Indian Government

Indian Government Rules Out Changes in Food Packaging Norms

The Indian government has said that there won’t be any change in its food packaging or labelling rules for imported American items. The rules mandate that MRP (Maximum Retail Price) and category be printed on the packet, and not just stickered on at the port, as requested by the US, since the latter is prone to tampering.

Last week, a meeting took place between India’s commerce secretary and the deputy US trade representative.

There, the Indian Government made it clear to the US that the country’s labelling requirements, which are Codex-compliant, are applicable – without any discrimination, to all countries.

It’s important to note here that the Codex Alimentarius Commission creates harmonized international food standards to ensure fair trade practices and protect the health of customers. This intergovernmental body is a joint initiative between the WHO and the FAO (Food and Agriculture Organization) of the United Nations.

What Both Sides Say About Indian Government’s Food Packaging & Labelling Norms

An Indian government official, speaking anonymously, said they have asked the U.S to let them know where they aren’t Codex-compliant. The official further added that when India exports to the US, the latter requires that the former print the MRP in dollars.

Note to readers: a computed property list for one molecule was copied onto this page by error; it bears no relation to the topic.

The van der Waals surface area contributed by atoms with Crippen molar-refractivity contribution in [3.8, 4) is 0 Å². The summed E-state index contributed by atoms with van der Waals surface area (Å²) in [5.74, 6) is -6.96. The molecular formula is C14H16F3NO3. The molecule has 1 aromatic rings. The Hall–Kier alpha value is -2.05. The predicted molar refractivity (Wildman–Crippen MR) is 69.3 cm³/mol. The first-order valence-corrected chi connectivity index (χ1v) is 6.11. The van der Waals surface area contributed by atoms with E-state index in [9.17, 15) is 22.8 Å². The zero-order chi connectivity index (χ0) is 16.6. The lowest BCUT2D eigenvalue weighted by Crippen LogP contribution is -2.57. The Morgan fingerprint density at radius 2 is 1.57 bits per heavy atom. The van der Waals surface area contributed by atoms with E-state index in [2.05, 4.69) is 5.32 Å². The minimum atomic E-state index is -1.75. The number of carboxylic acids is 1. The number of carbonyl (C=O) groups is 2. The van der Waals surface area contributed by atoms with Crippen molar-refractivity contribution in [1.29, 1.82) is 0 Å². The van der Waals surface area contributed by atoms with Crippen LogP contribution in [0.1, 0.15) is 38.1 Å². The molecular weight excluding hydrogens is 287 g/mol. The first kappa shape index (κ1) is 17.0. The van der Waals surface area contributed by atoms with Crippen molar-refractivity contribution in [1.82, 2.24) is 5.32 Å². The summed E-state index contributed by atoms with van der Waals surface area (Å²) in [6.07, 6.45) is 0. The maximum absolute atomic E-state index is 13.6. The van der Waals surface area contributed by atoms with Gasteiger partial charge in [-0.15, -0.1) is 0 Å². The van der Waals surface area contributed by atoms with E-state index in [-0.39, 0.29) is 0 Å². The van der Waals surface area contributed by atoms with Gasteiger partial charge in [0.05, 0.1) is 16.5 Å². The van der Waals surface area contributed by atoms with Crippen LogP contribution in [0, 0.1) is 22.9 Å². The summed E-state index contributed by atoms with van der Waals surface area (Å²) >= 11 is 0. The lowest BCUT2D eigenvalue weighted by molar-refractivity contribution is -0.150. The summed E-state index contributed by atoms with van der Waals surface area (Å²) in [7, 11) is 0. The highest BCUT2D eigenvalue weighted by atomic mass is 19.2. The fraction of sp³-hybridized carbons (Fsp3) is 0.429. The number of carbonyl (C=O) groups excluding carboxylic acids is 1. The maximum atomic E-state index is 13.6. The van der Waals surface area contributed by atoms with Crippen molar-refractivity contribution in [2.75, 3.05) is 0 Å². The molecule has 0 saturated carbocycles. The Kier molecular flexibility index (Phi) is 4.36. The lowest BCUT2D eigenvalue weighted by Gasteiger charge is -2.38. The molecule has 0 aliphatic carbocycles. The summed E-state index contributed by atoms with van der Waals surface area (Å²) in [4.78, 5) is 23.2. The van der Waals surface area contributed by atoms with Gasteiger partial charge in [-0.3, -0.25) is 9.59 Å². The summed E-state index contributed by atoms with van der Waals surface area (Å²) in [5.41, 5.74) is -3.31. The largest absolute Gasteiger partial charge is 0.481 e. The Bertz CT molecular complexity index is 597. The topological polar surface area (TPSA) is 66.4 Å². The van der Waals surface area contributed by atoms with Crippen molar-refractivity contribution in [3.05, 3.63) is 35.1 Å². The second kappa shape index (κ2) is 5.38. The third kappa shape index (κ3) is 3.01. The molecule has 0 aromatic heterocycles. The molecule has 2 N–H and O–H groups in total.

They would hardly accept if the MRP was printed in euro.

The FSSAI (Food Safety and Standards Authority of India) also insists that all imported food packaging should have their types— non-vegetarian or vegetarian—printed on the packets and not stickered on, to steer clear of tampering.

The US has claimed that India’s standard packaging size is different from the one accepted internationally. However, an Indian official said that the packaging standards of the country are same for all imports coming from the entire world. Thus, India isn’t discriminating against any particular country.

He also said that when people intend to export to a country, they have to abide by the importing country’s requirements.

The matter has already discussed been Rita Teaotia – India’s commerce secretary and Robert Holleyman – the deputy US trade representative when they met to talk about the schedule for the next round of ministerial-level meetings of the TPF (trade policy forum) in the US. India put forward a proposal to organise the 9th TPF meeting by the end of October.

After the 8th TPF, a joint statement issued by both the sides had signalled some progress on the food packaging and labelling issue.

It’s worth mentioning here that the US is the second largest trading partner of India, after China. In 2014-15, India’s export stood at $42.4 billion while it imported goods worth $21.8 billion.

During this period, exports experienced 8.45% growth, while imports reduced by 3%.

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